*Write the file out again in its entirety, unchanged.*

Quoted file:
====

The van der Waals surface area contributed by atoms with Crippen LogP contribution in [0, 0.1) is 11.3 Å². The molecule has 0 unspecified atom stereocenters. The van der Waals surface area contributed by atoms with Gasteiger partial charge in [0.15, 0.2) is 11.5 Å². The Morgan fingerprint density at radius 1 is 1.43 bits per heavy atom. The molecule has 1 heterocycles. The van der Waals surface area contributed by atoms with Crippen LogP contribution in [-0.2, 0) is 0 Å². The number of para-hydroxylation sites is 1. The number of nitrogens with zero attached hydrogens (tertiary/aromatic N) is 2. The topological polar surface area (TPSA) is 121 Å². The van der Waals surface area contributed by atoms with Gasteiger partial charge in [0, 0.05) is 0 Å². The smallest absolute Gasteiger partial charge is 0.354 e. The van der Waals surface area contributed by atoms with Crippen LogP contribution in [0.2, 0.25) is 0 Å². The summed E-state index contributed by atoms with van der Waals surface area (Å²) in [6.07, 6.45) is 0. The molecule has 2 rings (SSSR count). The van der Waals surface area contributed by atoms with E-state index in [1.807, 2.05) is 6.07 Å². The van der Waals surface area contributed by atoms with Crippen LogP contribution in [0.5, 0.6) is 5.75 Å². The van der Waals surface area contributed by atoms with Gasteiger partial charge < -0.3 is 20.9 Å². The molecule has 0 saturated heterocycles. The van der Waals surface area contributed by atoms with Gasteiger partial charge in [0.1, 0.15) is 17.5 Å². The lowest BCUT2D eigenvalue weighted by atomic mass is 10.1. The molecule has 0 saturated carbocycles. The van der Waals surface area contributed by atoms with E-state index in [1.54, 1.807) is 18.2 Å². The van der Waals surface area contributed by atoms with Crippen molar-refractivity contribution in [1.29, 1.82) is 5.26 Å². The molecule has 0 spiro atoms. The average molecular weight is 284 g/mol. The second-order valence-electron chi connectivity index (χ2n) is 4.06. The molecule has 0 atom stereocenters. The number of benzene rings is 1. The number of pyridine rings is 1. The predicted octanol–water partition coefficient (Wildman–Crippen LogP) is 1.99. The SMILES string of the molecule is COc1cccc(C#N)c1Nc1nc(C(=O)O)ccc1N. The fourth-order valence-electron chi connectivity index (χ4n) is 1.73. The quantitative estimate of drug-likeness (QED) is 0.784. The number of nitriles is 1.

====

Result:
The van der Waals surface area contributed by atoms with Crippen LogP contribution in [0, 0.1) is 11.3 Å². The molecule has 0 unspecified atom stereocenters. The van der Waals surface area contributed by atoms with Gasteiger partial charge in [0.15, 0.2) is 11.5 Å². The Morgan fingerprint density at radius 1 is 1.43 bits per heavy atom. The molecule has 1 heterocycles. The van der Waals surface area contributed by atoms with Crippen LogP contribution in [-0.2, 0) is 0 Å². The number of para-hydroxylation sites is 1. The number of nitrogens with zero attached hydrogens (tertiary/aromatic N) is 2. The topological polar surface area (TPSA) is 121 Å². The van der Waals surface area contributed by atoms with Gasteiger partial charge in [0, 0.05) is 0 Å². The smallest absolute Gasteiger partial charge is 0.354 e. The van der Waals surface area contributed by atoms with Crippen LogP contribution in [0.2, 0.25) is 0 Å². The summed E-state index contributed by atoms with van der Waals surface area (Å²) in [6.07, 6.45) is 0. The molecule has 2 rings (SSSR count). The van der Waals surface area contributed by atoms with E-state index in [1.807, 2.05) is 6.07 Å². The van der Waals surface area contributed by atoms with Crippen LogP contribution in [0.5, 0.6) is 5.75 Å². The van der Waals surface area contributed by atoms with Gasteiger partial charge < -0.3 is 20.9 Å². The molecule has 0 saturated heterocycles. The van der Waals surface area contributed by atoms with Gasteiger partial charge in [0.1, 0.15) is 17.5 Å². The lowest BCUT2D eigenvalue weighted by atomic mass is 10.1. The molecule has 0 saturated carbocycles. The van der Waals surface area contributed by atoms with E-state index in [1.54, 1.807) is 18.2 Å². The van der Waals surface area contributed by atoms with Crippen molar-refractivity contribution in [1.29, 1.82) is 5.26 Å². The molecule has 0 spiro atoms. The average molecular weight is 284 g/mol. The second-order valence-electron chi connectivity index (χ2n) is 4.06. The molecule has 0 atom stereocenters. The number of benzene rings is 1. The number of pyridine rings is 1. The predicted octanol–water partition coefficient (Wildman–Crippen LogP) is 1.99. The SMILES string of the molecule is COc1cccc(C#N)c1Nc1nc(C(=O)O)ccc1N. The fourth-order valence-electron chi connectivity index (χ4n) is 1.73. The quantitative estimate of drug-likeness (QED) is 0.784. The number of nitriles is 1.